And in a Wall Street Journal op-ed, Newt Gingrich unfurled what is arguably the most bold and ominous take on events to date. In Gingrich’s opinion, we are quite simply on the very cusp of World War III. High on the list of his action items was a request that Congress “pass an act” recognizing this fact — that we are entering World War III — and serving notice that “the U.S. will use all it resources to defeat our enemies.”

If that’s not enough for disparate views on what’s really happening in the world, we might ask what Pope Benedict thinks of all this. On the one hand, the pope is clearly on record as rejecting absolute pacifism for the simple reason that absolute pacifism is un-Christian and would amount to a “capitulation to injustice” as he once put it. On the other hand, the pontiff is certainly no hawk. On the contrary, it is now evident that his choice of the name “Benedict” had everything to do with emulating the role of the “peace Pope” Benedict XV who endured and condemned the horrors of World War I and whose calls for peace, if indeed futile, were unrelenting. The 21st-century Benedict says war “brings no good to anyone, not even to the apparent victors.” And it’s no secret that the present Benedict is no booster of the American military intervention in Iraq.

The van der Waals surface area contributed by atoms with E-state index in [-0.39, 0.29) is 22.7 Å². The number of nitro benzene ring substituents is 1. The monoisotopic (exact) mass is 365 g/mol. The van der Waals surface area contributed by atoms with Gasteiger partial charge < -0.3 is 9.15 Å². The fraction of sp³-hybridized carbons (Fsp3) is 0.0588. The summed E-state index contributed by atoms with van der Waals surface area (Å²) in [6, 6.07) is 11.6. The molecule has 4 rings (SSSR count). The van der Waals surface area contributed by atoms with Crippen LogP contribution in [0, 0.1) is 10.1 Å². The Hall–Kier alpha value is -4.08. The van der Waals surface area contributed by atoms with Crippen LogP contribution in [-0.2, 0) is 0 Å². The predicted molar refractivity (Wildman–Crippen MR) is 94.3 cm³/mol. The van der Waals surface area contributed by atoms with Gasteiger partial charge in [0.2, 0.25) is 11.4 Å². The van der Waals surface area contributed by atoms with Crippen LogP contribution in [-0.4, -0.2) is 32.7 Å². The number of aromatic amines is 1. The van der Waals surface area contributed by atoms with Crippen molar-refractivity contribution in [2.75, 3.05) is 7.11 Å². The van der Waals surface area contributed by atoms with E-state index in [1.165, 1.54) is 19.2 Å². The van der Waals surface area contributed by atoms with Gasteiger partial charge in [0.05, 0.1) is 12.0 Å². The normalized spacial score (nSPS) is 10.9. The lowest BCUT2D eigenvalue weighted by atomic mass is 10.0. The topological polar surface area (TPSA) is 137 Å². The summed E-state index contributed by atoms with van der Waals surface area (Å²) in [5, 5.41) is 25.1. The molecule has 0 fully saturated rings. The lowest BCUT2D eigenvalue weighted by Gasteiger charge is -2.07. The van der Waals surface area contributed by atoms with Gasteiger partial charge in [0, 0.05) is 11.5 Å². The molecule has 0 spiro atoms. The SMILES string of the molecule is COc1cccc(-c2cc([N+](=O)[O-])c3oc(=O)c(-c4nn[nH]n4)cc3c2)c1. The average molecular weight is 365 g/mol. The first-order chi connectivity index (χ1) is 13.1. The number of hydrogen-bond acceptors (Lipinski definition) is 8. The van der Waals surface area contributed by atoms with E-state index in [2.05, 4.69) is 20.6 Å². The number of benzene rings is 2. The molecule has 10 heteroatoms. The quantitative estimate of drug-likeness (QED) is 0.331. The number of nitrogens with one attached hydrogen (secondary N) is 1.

Five years after 9/11 and the launch of the “war on terror,” this chasmal disparity of views and perspectives on war, on the nature of the threat posed by militant Islam, and what our proper response ought to be, raise some gut-wrenching questions.

First of all, what is our real situation at present? Are we — as Newt Gingrich would have us believe — on the verge of WW III, worldwide anti-American/anit-Israeali/anti-West Islamic Jihad? Or, as Niall Ferguson fantasizes, will further conflict be obviated and the “shock and awe” of the “war on terror” mollify itself into the quiet hum of hard drives as advanced intelligence techniques cum nanotechnology allow us to track and neutralize terrorists 24/7? Is Islamic terrorism an unstoppable Hydra monster, reappearing twice as strong wherever one of its heads has been lopped off, spreading its clutches over the entire globe and proliferating mass destruction? Or can this Hydra be pacified if — once and for all — we just get down to the business of addressing the injustices that give rise to terrorism?